Wednesday, January 11, 2012

London through its charity shops #18: Pimlico


I have alighted at Pimlico tube station to visit Tate Britain many, many times over the years. I always thought Pimlico, in Westminster SW1, was a quaint, quiet residential area with a few cafes – I never realised there were actual shops there. But having heard good things about its charity shops I decided it was worth investigating.

From Pimlico tube station, the best way to approach Pimlico's charity shops (though many of them seem to be geographically closer to Victoria tube) is to head along Tachbrook Road until you hit a small food market. On the left is a FARA Kids, small but bright and colourful. Keep going then turn left onto Warwick Way; on the opposite side of the road is a regular if pretty chic FARA. Like with a lot of its shops now, there's a downstairs with media and bric-a-brac. Upstairs is a good selection of clothes. Likewise Oxfam, a few doors along, has a downstairs with lots of DVDs, books, CDs and mainly classical records and an upstairs with men's and women's clothes.

Round the corner on Wilton Way is a very nice-looking Trinity Hospice, well-arranged with a slightly vintage vibe to it, also selling knitting wool and accessories. Round another corner on Upper Tachbrook Road is yet another FARA branch – this one called Retromania and selling mainly vintage clothes, though also some records, books and nick-nacks. It's a beautiful, fascinating and unique shop; great to have a rummage around in; you'll find everything from retro Chanel space suit outfits (£630) and Alexander McQueen cocktail dresses (£300) to Libertines-style military jackets. I was only allowed to take one photo (tiger and guitar-playing bear in a cage, above) but IDOL magazine has a feature about it along with some nice pics. A bargain basement had books and other paraphernalia for £1 and upwards.

Back onto Warwick Way for a Sue Ryder, quite average by comparison to Retromania and Hospice of Hope, which is a little further along and across the road. A charity shop blog I occasionally look at is Charity Shop Tourism, which found Pimlico – and Hospice of Hope in particular – a bit overwhelming. Certainly, upon first entering you'd think you were going into an exclusive chic boutique and not a charity shop. The black and white floor tiles, tidy, sparse racks of clothes and the shop assistant with a severe bob and a duster in hand, actually dusting her wares as if they were priceless antiques and not secondhand crap, were all a bit foreboding. Especially as I was the only other person in the shop. But it turned out to be quite good, reasonably priced, with a good selection of CDs. And the woman with the bob even smiled at me eventually.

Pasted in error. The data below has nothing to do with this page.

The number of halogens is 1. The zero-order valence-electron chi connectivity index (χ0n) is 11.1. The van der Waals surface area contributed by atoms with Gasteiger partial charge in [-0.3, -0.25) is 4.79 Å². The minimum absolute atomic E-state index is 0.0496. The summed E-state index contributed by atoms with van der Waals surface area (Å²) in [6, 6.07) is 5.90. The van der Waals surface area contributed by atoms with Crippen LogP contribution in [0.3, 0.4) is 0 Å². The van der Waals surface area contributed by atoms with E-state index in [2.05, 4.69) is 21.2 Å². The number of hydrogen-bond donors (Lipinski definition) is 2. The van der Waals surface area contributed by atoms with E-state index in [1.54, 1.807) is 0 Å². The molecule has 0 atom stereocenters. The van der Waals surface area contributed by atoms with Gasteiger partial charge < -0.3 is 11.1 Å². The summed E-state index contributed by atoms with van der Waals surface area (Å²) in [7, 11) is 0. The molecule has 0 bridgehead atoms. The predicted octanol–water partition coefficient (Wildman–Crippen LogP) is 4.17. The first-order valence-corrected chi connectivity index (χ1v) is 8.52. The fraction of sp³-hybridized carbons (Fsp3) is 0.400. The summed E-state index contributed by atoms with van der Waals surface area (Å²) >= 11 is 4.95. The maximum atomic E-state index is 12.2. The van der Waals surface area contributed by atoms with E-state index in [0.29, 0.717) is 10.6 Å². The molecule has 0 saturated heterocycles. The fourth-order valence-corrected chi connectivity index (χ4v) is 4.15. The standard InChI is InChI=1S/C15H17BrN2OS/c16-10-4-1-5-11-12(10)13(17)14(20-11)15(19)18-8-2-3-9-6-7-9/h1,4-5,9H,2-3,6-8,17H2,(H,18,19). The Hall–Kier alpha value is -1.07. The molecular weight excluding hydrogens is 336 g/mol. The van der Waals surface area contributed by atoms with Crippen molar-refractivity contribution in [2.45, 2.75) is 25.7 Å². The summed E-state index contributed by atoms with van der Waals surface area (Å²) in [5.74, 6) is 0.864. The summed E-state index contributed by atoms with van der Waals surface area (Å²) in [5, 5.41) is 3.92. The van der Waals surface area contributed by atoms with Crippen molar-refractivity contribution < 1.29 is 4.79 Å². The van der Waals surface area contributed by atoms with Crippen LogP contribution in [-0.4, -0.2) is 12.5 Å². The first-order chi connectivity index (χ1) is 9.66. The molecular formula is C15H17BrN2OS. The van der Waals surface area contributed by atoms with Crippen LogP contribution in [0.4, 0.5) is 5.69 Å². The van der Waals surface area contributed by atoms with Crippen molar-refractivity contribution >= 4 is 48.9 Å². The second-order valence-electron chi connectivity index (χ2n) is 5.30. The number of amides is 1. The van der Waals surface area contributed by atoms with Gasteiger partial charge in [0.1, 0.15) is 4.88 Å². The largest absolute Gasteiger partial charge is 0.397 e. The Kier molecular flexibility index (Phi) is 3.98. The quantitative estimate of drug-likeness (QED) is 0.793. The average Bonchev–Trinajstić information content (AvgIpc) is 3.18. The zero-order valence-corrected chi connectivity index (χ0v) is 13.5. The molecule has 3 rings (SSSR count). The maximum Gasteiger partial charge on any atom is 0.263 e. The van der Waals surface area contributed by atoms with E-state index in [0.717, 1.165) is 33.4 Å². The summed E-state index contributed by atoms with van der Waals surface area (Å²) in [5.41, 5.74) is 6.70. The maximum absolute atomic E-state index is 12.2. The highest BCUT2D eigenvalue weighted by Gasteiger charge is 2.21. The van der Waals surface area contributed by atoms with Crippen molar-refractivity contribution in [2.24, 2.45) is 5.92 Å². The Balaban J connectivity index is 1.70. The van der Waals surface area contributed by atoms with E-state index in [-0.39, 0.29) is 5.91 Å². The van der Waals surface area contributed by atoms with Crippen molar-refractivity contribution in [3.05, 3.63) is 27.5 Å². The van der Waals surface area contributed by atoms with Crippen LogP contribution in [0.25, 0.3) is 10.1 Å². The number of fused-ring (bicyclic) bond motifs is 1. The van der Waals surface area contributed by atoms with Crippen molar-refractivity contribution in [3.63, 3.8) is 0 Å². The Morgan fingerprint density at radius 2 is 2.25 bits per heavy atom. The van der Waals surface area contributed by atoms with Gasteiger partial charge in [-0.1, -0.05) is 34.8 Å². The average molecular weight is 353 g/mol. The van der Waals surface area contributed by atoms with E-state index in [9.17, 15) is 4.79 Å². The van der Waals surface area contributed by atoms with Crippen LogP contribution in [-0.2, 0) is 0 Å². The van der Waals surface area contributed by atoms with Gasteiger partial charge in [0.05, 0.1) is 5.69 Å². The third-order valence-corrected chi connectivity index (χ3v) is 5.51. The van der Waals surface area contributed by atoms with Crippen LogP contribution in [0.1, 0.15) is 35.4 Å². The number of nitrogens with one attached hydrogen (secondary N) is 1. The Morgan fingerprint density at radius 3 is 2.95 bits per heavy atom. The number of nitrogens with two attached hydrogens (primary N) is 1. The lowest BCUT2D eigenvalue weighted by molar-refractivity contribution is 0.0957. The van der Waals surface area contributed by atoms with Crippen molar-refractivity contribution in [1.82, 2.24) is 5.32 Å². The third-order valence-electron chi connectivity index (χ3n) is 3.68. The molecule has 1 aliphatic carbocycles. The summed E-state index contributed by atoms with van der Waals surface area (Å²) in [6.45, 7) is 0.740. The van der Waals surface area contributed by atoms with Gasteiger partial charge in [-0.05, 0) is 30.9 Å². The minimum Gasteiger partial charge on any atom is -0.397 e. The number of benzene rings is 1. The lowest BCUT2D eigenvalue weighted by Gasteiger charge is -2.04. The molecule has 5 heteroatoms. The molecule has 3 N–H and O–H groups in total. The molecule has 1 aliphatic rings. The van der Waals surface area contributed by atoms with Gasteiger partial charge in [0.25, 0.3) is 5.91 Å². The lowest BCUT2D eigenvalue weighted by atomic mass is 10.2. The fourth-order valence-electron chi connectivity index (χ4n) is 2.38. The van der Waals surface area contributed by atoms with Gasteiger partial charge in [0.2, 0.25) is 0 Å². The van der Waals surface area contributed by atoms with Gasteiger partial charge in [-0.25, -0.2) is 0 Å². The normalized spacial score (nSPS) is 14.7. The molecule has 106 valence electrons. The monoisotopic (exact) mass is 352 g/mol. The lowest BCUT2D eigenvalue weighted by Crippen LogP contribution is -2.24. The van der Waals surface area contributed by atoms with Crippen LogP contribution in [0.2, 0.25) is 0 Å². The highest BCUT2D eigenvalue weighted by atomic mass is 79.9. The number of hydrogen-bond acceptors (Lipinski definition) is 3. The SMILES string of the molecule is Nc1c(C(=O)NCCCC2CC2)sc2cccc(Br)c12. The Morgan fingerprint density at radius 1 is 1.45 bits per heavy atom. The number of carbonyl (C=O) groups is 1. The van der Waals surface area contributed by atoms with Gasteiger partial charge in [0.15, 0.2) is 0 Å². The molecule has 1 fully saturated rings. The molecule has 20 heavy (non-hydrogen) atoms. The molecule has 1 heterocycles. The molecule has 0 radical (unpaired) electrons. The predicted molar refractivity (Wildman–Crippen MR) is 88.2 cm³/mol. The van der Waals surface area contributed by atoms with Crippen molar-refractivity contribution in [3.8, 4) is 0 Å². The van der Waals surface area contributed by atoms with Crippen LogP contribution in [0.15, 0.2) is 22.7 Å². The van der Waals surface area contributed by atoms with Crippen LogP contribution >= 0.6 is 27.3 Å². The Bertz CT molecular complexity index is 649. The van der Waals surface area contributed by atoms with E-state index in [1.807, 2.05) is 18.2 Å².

On my way back to the tube station, quite by accident, I came across Crusaid (an HIV and AIDS charity) on Churton Street. Described by one charity shop reviewer as the 'Harvey Nicks of charity shops', it has a fine and funky range of clothes and bric-a-brac. In the back room are lots of records and books. The books are well-arranged with even foreign language and gay sections.

Up until M16 worker Gareth Williams was found dead in a sports bag in the bath of his Pimlico flat in 2010, Pimlico was most famous for the film Passport to Pimlico (1949) – where the neighbourhood declares independence from the rest of Britain – though it was not actually filmed in Pimlico itself but about a mile outside it. Anyway, it's a curious place that for some reason I've always liked. I'm not the first to say Pimlico has an air of faded gentility about it, but it's one of the things I like about the place.

The shopping part of town is a revelation to me, previously only ever gone to Pimlico to visit the Tate. The shops have a nice vibe to them; a bit posh, yes, but also pretty friendly with a village feel to the area. The charity shops are mostly all pretty interesting and unique; a most welcome respite from the usual bland homogeneous high street charity shops.

1 comment :

nikhil said...

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